Bancroft Dudley Hall, a senior security administrator with the Polaroid Corp. in Massachusetts, was sitting in his car on a Sunday morning five years ago waiting to pick up his 17-year-old daughter, who had slept over at the home of a school friend. As his daughter got into the car, a policeman, gun drawn, suddenly appeared and asked for Hall's identification. By the time Hall, somewhat disconcerted, found his license, another cop appeared, reached in and hit Hall's daughter in the face, while her father was being dragged out of the car, pushed to the ground and handcuffed.
At the police station, as I noted when I first wrote about the case in this space last year, Hall was told that his story did indeed check out. Even though he was black, he had a reason for being in the neighborhood. So he could leave as soon as he signed a waiver releasing the cops from liability for false arrest and any other "good faith" errors they might have inflicted on him that morning. In return, they would drop any charges against him.
Hall ultimately signed the waiver because his daughter very much wanted to go home. Many people around the country do sign such waivers, and because they have agreed thereby not to sue the police, they figure they can't. On reflection, Hall, since he had signed the release under coercion, doubted that it was legal. He decided to find out, and filed a lawsuit against the town of Milton, Mass., where it had all happened, and a number of its police officers.
Milton abuts on Boston's southern border. Of its 26,000 residents, 1.7 percent are black, and 90 percent of them are contained in one small area of the town. The Massachusetts Commission Against Discrimination has alleged that 21 real estate agents in the Milton area discriminate against minority home-seekers. In any case, the sight of a black man in Milton proper on a Sunday morning was so unsettling that a homeowner alerted police, and that is how Mr. Hall found a gun in his face.
After five years in the courts, Bancroft Dudley Hall, in April of this year, heard an all-white federal jury award him $420,000 in civil damages as well as $15,000 to his daughter, Sandra, a junior at Harvard. As Hall's attorney, Michael Avery, points out, the award is remarkable on a couple of counts. First, the jury gave Hall more than the $300,000 he had asked for. Second, Hall had not put in a claim for any medical costs. Therefore the damages were for the emotional distress and the humiliation caused by the police, in addition to their violation of his civil rights.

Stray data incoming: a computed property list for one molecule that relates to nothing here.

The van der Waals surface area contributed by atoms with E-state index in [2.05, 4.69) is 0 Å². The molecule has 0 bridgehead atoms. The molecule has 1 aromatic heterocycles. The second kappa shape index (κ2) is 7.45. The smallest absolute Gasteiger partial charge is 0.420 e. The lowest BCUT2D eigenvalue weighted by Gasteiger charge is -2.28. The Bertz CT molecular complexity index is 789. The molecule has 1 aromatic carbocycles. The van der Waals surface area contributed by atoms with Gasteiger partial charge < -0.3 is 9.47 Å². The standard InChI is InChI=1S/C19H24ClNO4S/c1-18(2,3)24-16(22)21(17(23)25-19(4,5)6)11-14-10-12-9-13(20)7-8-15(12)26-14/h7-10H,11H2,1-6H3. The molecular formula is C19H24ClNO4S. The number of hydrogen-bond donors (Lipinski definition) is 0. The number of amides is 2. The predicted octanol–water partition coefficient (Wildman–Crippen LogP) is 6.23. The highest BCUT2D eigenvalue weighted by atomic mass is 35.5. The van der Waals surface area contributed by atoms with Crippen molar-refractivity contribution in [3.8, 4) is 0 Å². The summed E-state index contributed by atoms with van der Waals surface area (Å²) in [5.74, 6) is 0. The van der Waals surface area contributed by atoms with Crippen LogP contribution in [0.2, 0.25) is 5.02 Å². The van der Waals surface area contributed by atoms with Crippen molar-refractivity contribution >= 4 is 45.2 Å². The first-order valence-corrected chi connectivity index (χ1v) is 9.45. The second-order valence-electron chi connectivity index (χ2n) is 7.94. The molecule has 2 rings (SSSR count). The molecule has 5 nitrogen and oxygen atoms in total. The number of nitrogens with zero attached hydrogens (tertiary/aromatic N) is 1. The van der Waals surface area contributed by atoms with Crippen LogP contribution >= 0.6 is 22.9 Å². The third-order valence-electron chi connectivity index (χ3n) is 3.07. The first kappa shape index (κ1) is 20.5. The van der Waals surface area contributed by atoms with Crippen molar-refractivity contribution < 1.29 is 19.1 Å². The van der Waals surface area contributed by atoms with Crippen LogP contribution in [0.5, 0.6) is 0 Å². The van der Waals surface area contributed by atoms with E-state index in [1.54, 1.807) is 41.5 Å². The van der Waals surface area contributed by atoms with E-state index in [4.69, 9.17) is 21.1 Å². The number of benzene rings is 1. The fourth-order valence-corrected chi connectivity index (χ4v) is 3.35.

"I know of no case," Avery says, "where a jury has condemned racially motivated police misconduct in such strong terms."
As for the waiver Bancroft had to sign to get out of jail, the judge in the case, Robert E. Keeton, ruled that it is illegal imprisonment for the police to continue holding someone whom they are prepared to release merely because he refuses to sign a waiver.
The immediate reaction to Hall's victory by Milton town counsel Robert O'Leary was: "We have absolutely no evidence of wrongdoing. The town stands 100 percent behind the police officers as far as everything they did in this case. We think they did their duty." And officer S. Leo Judge, who was accused of striking Sandra Hall, said the jury had "sent a message to police officers: 'Hands off, do not enforce the laws.'
When the time came for the town of Milton to debate the question of whether to spend at least $40,000 more in legal costs to appeal the verdict, the town meeting -- after some folks blamed the press for making the town look bad -- voted thumpingly to fight to redeem the honor of its police department.
A dissenter, Ron Lewis, a member of the fair housing committee and the only black official in the town, told the Quincy Patriot Ledger: "Talking to people of color who live in this town, there is some feeling about using their tax money to fight this thing when there was something wrong going on."
Bancroft Dudley Hall had been dragged out of his car on Dudley Lane, a secluded country road in the town. Five years later, on hearing of the verdict, a woman who lives on Dudley Lane told a reporter for the Boston Globe that Mr. Hall had had a right to pick up his kid, but he would not have had any trouble if he'd cooperated with the police. The reporter reminded her that Hall did tell the police why he was there -- to pick up his daughter.
Well, the woman said, "Those people don't have a reputation for always telling the truth, you know."